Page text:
How to Plant, Grow, and Care For Ginger Plants
Do you want to try growing your own ginger at home? It’s easier than you think. Ginger is a carefree tropical plant that tastes far better home-grown than store-bought. It has many uses which include cooking, seasoning, and more. Gardening expert Madison Moulton discusses everything you need to know about growing this globally popular spice.
Ginger is one of the world’s most popular spices, featured prominently in a number of cuisines. Avid home cooks would classify ginger as a kitchen staple, whether in its fresh or powdered form. Luckily for gardeners, the pungent flavor that makes ginger so popular is even stronger when it’s fresh, straight out of the garden.
Few gardeners consider growing spices, opting for their more common culinary cousins herbs instead. However, with the right care, Zingiber officinale can be just as easy to grow as the carefree herbs and tend to last far longer, providing you with a greater harvest over time. Plus, when it comes to ginger, a little goes a long way – just a couple of plants will be enough to provide you with a significant supply.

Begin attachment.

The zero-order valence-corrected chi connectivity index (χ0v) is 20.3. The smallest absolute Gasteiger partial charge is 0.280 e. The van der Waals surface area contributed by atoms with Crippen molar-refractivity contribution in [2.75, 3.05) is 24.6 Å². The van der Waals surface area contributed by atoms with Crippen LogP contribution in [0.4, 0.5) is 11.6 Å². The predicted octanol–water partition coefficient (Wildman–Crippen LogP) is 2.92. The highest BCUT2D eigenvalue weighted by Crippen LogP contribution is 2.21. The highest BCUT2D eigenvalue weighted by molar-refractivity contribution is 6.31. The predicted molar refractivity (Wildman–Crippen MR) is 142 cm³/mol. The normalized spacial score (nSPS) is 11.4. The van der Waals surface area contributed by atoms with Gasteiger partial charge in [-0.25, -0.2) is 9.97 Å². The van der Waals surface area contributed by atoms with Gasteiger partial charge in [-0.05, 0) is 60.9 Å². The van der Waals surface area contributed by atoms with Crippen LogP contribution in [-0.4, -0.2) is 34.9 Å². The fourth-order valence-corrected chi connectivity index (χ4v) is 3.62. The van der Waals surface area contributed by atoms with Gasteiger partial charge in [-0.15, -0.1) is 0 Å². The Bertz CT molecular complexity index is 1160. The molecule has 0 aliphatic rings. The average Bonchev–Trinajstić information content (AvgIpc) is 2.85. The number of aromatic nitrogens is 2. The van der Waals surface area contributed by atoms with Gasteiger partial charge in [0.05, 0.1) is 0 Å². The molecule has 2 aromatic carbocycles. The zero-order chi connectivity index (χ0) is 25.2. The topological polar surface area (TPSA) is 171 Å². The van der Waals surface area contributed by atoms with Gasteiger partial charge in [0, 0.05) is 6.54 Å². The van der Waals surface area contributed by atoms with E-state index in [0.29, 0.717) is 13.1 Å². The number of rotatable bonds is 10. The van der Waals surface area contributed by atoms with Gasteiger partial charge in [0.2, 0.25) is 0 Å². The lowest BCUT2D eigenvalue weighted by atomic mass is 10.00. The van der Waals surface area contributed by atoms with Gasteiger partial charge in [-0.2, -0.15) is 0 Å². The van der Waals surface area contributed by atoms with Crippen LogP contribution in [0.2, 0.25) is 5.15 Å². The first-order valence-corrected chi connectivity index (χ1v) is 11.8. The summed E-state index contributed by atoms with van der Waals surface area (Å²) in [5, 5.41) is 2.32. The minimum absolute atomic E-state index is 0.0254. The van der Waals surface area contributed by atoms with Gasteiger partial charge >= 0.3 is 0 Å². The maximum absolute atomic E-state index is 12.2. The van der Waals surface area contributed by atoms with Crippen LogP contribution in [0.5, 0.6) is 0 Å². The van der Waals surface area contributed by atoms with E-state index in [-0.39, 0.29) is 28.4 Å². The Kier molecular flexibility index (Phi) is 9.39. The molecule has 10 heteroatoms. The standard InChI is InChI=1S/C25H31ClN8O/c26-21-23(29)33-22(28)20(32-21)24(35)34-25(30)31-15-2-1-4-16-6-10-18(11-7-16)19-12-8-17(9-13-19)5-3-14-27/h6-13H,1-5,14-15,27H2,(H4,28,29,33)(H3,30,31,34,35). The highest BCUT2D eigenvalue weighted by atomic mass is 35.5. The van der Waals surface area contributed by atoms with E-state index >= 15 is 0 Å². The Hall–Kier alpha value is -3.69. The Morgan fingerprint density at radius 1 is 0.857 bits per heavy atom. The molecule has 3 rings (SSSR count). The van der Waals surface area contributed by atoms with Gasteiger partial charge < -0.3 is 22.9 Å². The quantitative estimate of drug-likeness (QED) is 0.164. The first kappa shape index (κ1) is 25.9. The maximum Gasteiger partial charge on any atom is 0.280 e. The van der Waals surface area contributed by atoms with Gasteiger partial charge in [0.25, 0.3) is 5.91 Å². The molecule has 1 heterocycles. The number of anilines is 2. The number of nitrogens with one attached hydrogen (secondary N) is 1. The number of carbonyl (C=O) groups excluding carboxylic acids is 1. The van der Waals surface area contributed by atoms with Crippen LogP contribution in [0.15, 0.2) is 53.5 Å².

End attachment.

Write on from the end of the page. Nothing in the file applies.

As a tropical plant, ginger can only grow well in warmer, humid climates. But those in colder climates don’t need to gloss over this spice. They also grow well in pots and can be moved indoors for protection from the cold in cooler areas. No matter your garden situation, there are many benefits to growing ginger.
Ginger Plant Overview
Plant Type Herbaceous perennial
Species Zingiber officinale
Native Area Southeast Asia
Hardiness Zone USDA 9-12
Exposure Dappled Sunlight
Plant Spacing 6 inches
Planting Depth 1/2 inch
Height 3 feet
Watering Requirements High
Pests Nematodes, Shoot Borer
Diseases Bacterial Wilt, Dry Rot, Rhizone Rot
Soil Type Nutrient-rich, Well-draining
Plant With Fruit Trees, Legumes
Don’t Plant With Tomatoes, Walnut